An Allan Carrasco sculpt, Executioner-Hunter continues the series of gladiator-style Predators. The model is huge, the sort of huge where he’s starting to move away from the 28/32mm general scale and to a larger one altogether. Of course you can simply claim that he’s extraordinarily large as the official explanation on the Predastore site says. He stands around the 45-47mm mark, measuring from soles, so he will be monstrously large if fielded with 28mm or so. The model comes in five pieces: topknot, scenic base, sword, hands and main body. I decided to keep the scenic base intact and mounted the mini on a 40mm round base.
Executioner-Hunter strikes a very regal pose, standing tall and resting a large curved sword in front of him. There’s a large topknot flowing behind him, hanging from his mask. This is another low-tech hunter, with only a mask, a furred loincloth, some bone jewelry and the aforementioned sword.
Miniatures in static poses can often be dead boring, so a major tip of the hat is due to Carrasco for executing (pun somewhat intended) this one. There is a great nobility in the posture, especially combined with the size. My first thoughts were that if I were to build up a tribe of Predators, this one would be their undisputed ruler. He’s like the Conan of Predators.
There was minimal cleanup and the parts fit together something wonderful, making this mini one of my favourites – not a small thing, as I don’t have much use for him gaming-wise.
Now for something completely different! Sculpted by Gael Goumon, Mermaid-Predette is an underwater hunter. While that might sound strange at first, there’s plenty of sense to it. Predators thrive on hunting, and some of the most dangerous creatures roam the seas. Mermaid-Predette comes in four pieces, namely a small scenic base, two arms and the main body.
The Mermaid-Predette is an interesting mix of high-tech and low-tech. She wears scuba gear, flippers and armour, but the air tank looks to be made from a large crustacean shell, the armour is pieces of animal hide and her spear is very simple in construction. I like this combination of styles a lot.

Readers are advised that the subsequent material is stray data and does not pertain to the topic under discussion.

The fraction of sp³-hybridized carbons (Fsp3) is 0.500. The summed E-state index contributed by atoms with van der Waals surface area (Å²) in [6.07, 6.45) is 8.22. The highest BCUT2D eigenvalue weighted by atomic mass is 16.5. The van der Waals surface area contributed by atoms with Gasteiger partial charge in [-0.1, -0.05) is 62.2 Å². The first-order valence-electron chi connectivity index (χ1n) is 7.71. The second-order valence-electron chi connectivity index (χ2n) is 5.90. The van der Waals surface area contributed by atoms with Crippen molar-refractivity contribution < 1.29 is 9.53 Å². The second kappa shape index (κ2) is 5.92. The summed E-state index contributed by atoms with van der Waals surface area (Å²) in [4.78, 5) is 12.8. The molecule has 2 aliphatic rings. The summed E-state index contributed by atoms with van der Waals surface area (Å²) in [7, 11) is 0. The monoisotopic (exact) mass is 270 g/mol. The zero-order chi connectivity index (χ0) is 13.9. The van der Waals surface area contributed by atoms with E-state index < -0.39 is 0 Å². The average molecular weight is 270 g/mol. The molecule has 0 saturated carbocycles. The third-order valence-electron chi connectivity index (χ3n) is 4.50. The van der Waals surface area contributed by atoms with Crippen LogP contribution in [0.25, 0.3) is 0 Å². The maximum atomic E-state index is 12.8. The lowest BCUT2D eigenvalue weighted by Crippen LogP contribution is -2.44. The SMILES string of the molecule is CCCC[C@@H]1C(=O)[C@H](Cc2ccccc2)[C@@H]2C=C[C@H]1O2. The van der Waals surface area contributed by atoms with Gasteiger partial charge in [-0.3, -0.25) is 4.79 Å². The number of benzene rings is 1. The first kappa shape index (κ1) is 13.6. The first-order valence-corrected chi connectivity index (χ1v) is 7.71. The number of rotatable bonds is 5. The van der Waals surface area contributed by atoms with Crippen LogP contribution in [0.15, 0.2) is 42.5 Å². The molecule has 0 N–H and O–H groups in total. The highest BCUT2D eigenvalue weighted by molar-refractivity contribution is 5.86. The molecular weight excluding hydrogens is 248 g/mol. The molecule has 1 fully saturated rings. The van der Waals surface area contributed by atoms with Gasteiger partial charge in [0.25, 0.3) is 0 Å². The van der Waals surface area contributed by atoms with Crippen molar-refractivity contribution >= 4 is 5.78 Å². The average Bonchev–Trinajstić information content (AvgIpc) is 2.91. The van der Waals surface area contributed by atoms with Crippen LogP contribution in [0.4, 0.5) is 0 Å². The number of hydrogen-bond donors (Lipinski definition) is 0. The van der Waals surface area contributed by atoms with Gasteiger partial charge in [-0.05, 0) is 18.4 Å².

The miniature’s composition is nice, with the posture suggesting that she is actually underwater. I’m very impressed with the depiction of the female body – which I’ve criticized on some of the Predastore sculpts – as there are no silly breast implants here. Instead the miniature fits the name, being lithe and feminine.
Quality-wise Mermaid-Predette is a solid offering. The different parts fit together well, there was minimal flash and cleanup required. The thin spear was bent a little bit, but due to the flexible quality of the resin, this was easily remedied by dipping it into hot water, straightening it and then dipping it in cold water.
I like how Predastore keeps pushing the Predator lore in different directions, bringing out new and fantastic interpretations of the creatures. Gladiators, primitives, underwater hunters…I love it! My slight concern is whether underwater miniatures such as this one have a large wargamer audience from a market point of view. An underwater Predator could certainly spice up a game of DeepWars. Of course with the miniature being as nice as it is, there should be a market for it strictly from a collector’s point of view.
Overall verdict: Predastore’s resin models are wonderful stuff, even if they are a bit pricey. They are very accurate renditions, well sculpted and intricately detailed – although at times the high detail results in very flimsy components. I also like the way Predastore’s models offer you both traditional takes and new interpretations on the Predator. If you can afford them, I strongly suggest adding them to your games. They compete with the now-OOP Hurn for the title of best Predator around. All are available directly from Predastore, although you must be advised that some of them are limited casting runs that might or might not be available later.
No miniature review is complete without some size comparison shots. They’re especially useful when models from several manufacturers are handled, so the next pics might be useful. Click for larger pics, as usual:
And this, dear readers, concludes this mammoth of a post. I admit it kind of got out of hand, but at least it should shed light on the topic of not-Predator miniatures. Thanks for making it all the way to the end!